Friday, June 14, 2019 1:00 am
Latest in series successfully follows blaxploitation path
Kristen Page-Kirby | Washington Post
An unofficial count of the audience at a “Shaft” press preview found 14 white people in the (full) theater, all of whom were in rows reserved for press. In fact, most of the people in the press rows were white.
That's to be expected: A 2018 USC study found that just over 76 percent of film critics are white. That doesn't mean that white men – or white women, a demographic that includes me – aren't qualified to review the movie, which is a sequel to the 1971 classic of blaxploitation. But it is an issue, and we'll get to that.
But first, I'm just talking about “Shaft.”
The new film is a sequel to 2000's “Shaft,” which is itself a sequel to the 1971 original. The story opens with a 1989 prologue: Police officer John Shaft (Samuel L. Jackson), the nephew of the original Shaft, is in a car that gets shot up by bad guys – while his squeeze, Maya, is in the passenger seat and their infant son, JJ (for John Junior), is in his car seat in the back. Not wanting JJ to grow up facing the violence that follows Shaft wherever he goes, Maya splits, taking the boy with her and issuing strict orders for his father to stay away.
Jump to present day, when a now grown JJ (Jessie T. Usher) is an MIT graduate working as a data analyst for the FBI. When a childhood friend of his dies under mysterious circumstances, he goes to his dad for help in finding out who is responsible.
What follows is a film that embraces the camp of each of its predecessors while adding a timely new depth: The generational and cultural differences between Shaft and JJ are largely about what it means to be a black man today. Shaft tells JJ that his mother did a great job of raising him to be, as he puts it, a “white boy.” JJ, for his part, rebukes his father for using the n-word. (If memory serves, he doesn't use it from then on). Shaft works the case with a shotgun, from the driver's seat of a Chevy Chevelle. To his chagrin, his son prefers technology and Uber.
The portrayal of women has much improved. While there are scantily clad women who exist to show that Shaft is still a “sex machine to all the chicks” (to quote Isaac Hayes' Oscar-winning 1971 theme song), there are female characters who are better developed. Maya is one of them, thanks in large part to Regina Hall, who really flexes her comedic muscles here.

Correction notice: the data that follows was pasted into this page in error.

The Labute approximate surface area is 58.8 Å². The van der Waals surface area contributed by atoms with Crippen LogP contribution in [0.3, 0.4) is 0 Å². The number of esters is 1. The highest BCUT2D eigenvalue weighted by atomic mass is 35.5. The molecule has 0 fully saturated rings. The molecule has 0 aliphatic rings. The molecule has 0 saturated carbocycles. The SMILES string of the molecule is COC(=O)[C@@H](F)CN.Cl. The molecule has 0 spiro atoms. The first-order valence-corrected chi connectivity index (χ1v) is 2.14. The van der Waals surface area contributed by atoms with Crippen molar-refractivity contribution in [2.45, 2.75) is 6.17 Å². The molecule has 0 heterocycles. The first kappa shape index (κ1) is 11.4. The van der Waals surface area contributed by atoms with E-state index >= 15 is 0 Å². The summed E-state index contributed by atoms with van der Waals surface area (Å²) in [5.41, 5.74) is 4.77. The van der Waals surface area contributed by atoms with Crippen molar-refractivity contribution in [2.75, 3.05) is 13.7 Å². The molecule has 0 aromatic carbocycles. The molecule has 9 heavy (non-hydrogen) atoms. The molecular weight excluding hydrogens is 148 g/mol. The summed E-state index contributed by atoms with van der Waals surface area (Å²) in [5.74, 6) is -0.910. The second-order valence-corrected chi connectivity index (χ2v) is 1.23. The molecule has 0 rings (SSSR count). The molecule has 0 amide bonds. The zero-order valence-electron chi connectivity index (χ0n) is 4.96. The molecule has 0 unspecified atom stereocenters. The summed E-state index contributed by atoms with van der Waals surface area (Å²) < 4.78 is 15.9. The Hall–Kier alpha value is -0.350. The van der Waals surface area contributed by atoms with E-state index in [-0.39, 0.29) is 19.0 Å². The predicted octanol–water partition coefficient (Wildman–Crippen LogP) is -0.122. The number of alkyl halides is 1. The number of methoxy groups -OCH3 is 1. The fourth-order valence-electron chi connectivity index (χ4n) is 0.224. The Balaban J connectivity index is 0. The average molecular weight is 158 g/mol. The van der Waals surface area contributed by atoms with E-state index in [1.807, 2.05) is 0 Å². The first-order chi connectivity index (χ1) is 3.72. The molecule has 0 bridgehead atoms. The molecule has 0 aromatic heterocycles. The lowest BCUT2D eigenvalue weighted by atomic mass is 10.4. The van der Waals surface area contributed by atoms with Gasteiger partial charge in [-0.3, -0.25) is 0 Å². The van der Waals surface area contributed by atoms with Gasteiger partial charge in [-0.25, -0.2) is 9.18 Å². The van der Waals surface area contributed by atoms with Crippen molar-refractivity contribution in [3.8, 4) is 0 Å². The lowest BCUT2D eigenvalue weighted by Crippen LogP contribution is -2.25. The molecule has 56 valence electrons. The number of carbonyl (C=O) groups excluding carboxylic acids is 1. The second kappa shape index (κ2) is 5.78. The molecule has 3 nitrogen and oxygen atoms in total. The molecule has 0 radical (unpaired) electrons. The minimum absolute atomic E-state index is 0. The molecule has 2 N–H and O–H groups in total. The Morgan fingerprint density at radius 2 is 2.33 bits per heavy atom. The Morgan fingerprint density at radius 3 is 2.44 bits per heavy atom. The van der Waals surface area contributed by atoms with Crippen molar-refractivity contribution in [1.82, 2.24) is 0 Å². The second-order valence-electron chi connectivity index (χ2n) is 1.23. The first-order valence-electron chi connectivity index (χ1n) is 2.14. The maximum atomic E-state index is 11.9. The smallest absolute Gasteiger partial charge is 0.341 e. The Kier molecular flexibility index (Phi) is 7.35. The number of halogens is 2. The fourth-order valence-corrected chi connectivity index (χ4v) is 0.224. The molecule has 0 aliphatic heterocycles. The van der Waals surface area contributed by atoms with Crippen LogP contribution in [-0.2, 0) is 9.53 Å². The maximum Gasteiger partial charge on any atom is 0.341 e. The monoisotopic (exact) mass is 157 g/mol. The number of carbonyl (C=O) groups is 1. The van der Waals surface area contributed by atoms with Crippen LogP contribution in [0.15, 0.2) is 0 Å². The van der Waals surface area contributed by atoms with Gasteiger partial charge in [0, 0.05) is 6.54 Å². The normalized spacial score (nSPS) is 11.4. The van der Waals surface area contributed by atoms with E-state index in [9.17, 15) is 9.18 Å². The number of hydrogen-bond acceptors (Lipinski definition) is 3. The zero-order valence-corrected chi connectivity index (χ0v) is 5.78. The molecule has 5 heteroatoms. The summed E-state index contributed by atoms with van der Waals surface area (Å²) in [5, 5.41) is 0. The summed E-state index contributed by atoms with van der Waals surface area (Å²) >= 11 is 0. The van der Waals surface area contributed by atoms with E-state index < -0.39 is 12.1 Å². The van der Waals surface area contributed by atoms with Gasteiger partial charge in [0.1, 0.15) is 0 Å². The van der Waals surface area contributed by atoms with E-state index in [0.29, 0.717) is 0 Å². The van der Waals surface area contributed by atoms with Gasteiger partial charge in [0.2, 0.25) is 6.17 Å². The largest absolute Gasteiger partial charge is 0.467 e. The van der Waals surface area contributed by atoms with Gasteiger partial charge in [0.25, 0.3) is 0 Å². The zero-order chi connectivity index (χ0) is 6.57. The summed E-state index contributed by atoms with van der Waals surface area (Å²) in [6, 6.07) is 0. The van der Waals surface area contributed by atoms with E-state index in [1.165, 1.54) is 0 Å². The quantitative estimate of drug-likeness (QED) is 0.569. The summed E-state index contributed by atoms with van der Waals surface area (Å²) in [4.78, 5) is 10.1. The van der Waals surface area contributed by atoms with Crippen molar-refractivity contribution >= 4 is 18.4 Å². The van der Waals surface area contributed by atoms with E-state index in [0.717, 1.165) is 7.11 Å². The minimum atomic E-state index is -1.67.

“Shaft” is also funny, with a sharp, fast-paced humor (though one transphobic joke is a tone-deaf clunker). And it's always enjoyable to watch Jackson walking around while dropping f-bombs (and mother-f-bombs) all over the place. Director Tim Story makes some great visual homages to the 1971 “Shaft,” but he does miss the mark sometimes. His fight scenes are often too chaotic, and one scene fetishizes violence so much that Quentin Tarantino might blanch.
It's the heritage of the “Shaft” movies that calls the race of the reviewer (and the viewer) into question. Blaxploitation films reveled in black culture – a culture that, for the first time in the history of popular film, made no attempt to cross over to white audiences. They were black films made for black audiences, steeped in a world in which white critics and white audiences were not a part. White viewers could – and often did – appreciate them, but they would always remain outsiders.
This “Shaft” follows in that tradition. The few white characters in the movie are drug addicts – or simply jerks. (This may be unusual for someone like me to see on screen, but black moviegoers have become inured to seeing black characters depicted in similarly reductive ways.) So while I enjoyed “Shaft” – it's a fine, fun and funny movie, one that most people will probably enjoy, regardless of race – I can only appraise it through the eyes of an outsider, knowing that I'm not the target audience.
What does it mean to call “Shaft” a black film? Simply that, when weighing a story with as heavy a legacy as this one, the race of the person holding the scale matters.